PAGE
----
Orbiting around Gemma, an icebound world colonised for more than a century for its mineral resources, humankind has found the first extraterrestrial artefact: an inert and impenetrable space ship. Under the pretext of a mining expedition, Ambre Pasquier is leading a mission on the planet to search for the remains of the ancient civilisation, discovered through observation in space, but whose exact location was revealed to Ambre in a dream. The secret of this exploration doesn't seem very well-kept: Haziel Delaurier, a member of an independent laboratory of researchers, infiltrates the group to show Ambre a physical phenomenon of a dangerously abnormal passing of time whose origin is situated at the heart of the ruins. More especially the planet's military personnel, what's left of the army in charge of observing the extraterrestrial ship, is keeping a close watch on the activity of the scientists.
The first part of the Quantika trilogy, Vestiges, returns to the subjects at the heart of classic science fiction: first contact, big dumb object, terraforming. A real planet opera, a mix of scientific adventure and political conflict, we are on familiar ground and the shadow of the Kim Stanley Robinson's Martian trilogy haunts the novel. The author visibly takes delight in talking about the sciences and has no problem in getting the reader hooked thanks to an extremely fluid and informative style that is never boring. But the narrative isn't only a trite declension of these classic themes: It mixes subjects and points of view with agility, constructing the plot around several strong characters (to the scientists of the exploratory mission are added other characters, notably Kya, a teenage member of an independent ecologist group not opposed to violent action). And with a touch of Indian mysticism linked to the mysterious origins of Ambre Pasquier, the multiple storylines sketched out in this rich plot are highly promising for the sequels in the trilogy.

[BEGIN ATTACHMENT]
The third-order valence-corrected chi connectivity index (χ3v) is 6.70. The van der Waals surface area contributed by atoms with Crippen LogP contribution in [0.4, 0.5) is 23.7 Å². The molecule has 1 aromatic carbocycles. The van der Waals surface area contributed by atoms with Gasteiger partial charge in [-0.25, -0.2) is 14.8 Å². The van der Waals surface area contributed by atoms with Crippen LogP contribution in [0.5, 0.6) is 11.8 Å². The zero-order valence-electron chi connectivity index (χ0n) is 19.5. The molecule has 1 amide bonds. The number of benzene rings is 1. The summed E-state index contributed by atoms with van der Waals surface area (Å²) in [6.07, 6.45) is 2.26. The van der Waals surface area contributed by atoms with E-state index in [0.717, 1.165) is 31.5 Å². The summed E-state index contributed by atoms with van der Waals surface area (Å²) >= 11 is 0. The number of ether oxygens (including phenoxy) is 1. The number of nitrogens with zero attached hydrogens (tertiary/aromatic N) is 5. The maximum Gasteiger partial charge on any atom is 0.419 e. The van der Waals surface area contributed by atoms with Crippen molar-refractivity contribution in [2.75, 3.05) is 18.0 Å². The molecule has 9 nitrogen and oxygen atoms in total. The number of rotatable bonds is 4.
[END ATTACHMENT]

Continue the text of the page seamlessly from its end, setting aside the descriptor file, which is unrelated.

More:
With Vestiges, Laurence Suhner delivers a palpitating first volume that, despite its length, reads at one go; the author knows how to get the reader involved in the heart of the action and successfully avoids any downtime. Hooked by the final cliff-hanger, the only thing we can do is to wait impatiently for the speedy publication of the sequel to Quantika.
René-Marc Dolhen, NooSFere